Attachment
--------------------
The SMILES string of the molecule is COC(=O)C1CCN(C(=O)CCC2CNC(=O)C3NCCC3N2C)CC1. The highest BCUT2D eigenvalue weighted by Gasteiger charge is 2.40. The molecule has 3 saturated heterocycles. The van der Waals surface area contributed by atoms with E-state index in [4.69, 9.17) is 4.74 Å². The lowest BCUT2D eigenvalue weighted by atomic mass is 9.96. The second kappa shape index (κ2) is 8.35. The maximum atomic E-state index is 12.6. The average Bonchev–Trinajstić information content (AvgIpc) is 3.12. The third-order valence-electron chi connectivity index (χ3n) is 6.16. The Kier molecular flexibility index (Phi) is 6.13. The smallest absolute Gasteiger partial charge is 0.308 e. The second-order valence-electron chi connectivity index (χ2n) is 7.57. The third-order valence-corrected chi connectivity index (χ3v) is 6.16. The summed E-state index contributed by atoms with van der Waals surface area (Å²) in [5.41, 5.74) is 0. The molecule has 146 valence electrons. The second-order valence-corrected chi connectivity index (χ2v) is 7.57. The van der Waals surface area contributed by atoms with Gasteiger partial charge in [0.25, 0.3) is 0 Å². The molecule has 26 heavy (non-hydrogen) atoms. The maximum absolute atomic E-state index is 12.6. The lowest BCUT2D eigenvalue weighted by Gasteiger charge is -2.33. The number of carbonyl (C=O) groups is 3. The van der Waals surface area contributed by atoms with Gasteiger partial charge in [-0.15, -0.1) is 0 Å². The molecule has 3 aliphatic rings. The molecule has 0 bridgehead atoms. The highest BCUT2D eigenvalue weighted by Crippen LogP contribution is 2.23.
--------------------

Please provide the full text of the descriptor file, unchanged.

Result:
The SMILES string of the molecule is COC(=O)C1CCN(C(=O)CCC2CNC(=O)C3NCCC3N2C)CC1. The highest BCUT2D eigenvalue weighted by Gasteiger charge is 2.40. The molecule has 3 saturated heterocycles. The van der Waals surface area contributed by atoms with E-state index in [4.69, 9.17) is 4.74 Å². The lowest BCUT2D eigenvalue weighted by atomic mass is 9.96. The second kappa shape index (κ2) is 8.35. The maximum atomic E-state index is 12.6. The average Bonchev–Trinajstić information content (AvgIpc) is 3.12. The third-order valence-electron chi connectivity index (χ3n) is 6.16. The Kier molecular flexibility index (Phi) is 6.13. The smallest absolute Gasteiger partial charge is 0.308 e. The second-order valence-electron chi connectivity index (χ2n) is 7.57. The third-order valence-corrected chi connectivity index (χ3v) is 6.16. The summed E-state index contributed by atoms with van der Waals surface area (Å²) in [5.41, 5.74) is 0. The molecule has 146 valence electrons. The second-order valence-corrected chi connectivity index (χ2v) is 7.57. The van der Waals surface area contributed by atoms with Gasteiger partial charge in [0.25, 0.3) is 0 Å². The molecule has 26 heavy (non-hydrogen) atoms. The maximum absolute atomic E-state index is 12.6. The lowest BCUT2D eigenvalue weighted by Gasteiger charge is -2.33. The number of carbonyl (C=O) groups is 3. The van der Waals surface area contributed by atoms with Gasteiger partial charge in [-0.15, -0.1) is 0 Å². The molecule has 3 aliphatic rings. The molecule has 0 bridgehead atoms. The highest BCUT2D eigenvalue weighted by Crippen LogP contribution is 2.23.